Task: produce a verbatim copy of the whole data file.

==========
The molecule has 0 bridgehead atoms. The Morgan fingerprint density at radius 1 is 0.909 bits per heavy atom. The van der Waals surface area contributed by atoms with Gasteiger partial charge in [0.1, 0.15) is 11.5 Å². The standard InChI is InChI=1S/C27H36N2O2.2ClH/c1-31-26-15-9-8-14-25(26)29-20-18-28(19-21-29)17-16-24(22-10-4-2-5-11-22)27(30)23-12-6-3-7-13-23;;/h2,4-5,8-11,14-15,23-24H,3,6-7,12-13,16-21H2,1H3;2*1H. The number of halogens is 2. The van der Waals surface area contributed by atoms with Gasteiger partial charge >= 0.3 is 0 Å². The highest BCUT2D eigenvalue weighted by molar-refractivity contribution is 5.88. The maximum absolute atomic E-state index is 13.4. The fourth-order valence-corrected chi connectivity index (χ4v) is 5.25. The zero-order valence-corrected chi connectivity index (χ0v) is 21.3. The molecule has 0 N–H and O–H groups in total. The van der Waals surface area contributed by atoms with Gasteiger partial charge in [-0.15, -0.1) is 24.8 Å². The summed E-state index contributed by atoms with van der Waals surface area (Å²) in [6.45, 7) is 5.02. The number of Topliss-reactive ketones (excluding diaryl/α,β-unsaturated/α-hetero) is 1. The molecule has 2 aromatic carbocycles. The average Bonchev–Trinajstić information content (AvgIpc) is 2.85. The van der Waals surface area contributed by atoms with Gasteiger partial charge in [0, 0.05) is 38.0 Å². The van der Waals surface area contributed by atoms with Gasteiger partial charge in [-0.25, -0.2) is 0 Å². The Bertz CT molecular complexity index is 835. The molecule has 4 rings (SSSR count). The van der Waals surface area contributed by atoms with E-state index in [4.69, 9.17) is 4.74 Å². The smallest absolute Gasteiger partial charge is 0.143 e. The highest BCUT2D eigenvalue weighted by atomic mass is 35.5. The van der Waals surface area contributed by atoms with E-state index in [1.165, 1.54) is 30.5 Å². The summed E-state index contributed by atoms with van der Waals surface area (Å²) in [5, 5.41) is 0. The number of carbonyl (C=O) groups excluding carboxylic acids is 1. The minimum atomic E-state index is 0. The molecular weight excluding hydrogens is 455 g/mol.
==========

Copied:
The molecule has 0 bridgehead atoms. The Morgan fingerprint density at radius 1 is 0.909 bits per heavy atom. The van der Waals surface area contributed by atoms with Gasteiger partial charge in [0.1, 0.15) is 11.5 Å². The standard InChI is InChI=1S/C27H36N2O2.2ClH/c1-31-26-15-9-8-14-25(26)29-20-18-28(19-21-29)17-16-24(22-10-4-2-5-11-22)27(30)23-12-6-3-7-13-23;;/h2,4-5,8-11,14-15,23-24H,3,6-7,12-13,16-21H2,1H3;2*1H. The number of halogens is 2. The van der Waals surface area contributed by atoms with Gasteiger partial charge >= 0.3 is 0 Å². The highest BCUT2D eigenvalue weighted by molar-refractivity contribution is 5.88. The maximum absolute atomic E-state index is 13.4. The fourth-order valence-corrected chi connectivity index (χ4v) is 5.25. The zero-order valence-corrected chi connectivity index (χ0v) is 21.3. The molecule has 0 N–H and O–H groups in total. The van der Waals surface area contributed by atoms with Gasteiger partial charge in [-0.15, -0.1) is 24.8 Å². The summed E-state index contributed by atoms with van der Waals surface area (Å²) in [6.45, 7) is 5.02. The number of Topliss-reactive ketones (excluding diaryl/α,β-unsaturated/α-hetero) is 1. The molecule has 2 aromatic carbocycles. The average Bonchev–Trinajstić information content (AvgIpc) is 2.85. The van der Waals surface area contributed by atoms with Gasteiger partial charge in [0, 0.05) is 38.0 Å². The van der Waals surface area contributed by atoms with Gasteiger partial charge in [-0.25, -0.2) is 0 Å². The Bertz CT molecular complexity index is 835. The molecule has 4 rings (SSSR count). The van der Waals surface area contributed by atoms with E-state index in [4.69, 9.17) is 4.74 Å². The smallest absolute Gasteiger partial charge is 0.143 e. The highest BCUT2D eigenvalue weighted by atomic mass is 35.5. The van der Waals surface area contributed by atoms with E-state index in [1.165, 1.54) is 30.5 Å². The summed E-state index contributed by atoms with van der Waals surface area (Å²) in [5, 5.41) is 0. The number of carbonyl (C=O) groups excluding carboxylic acids is 1. The minimum atomic E-state index is 0. The molecular weight excluding hydrogens is 455 g/mol.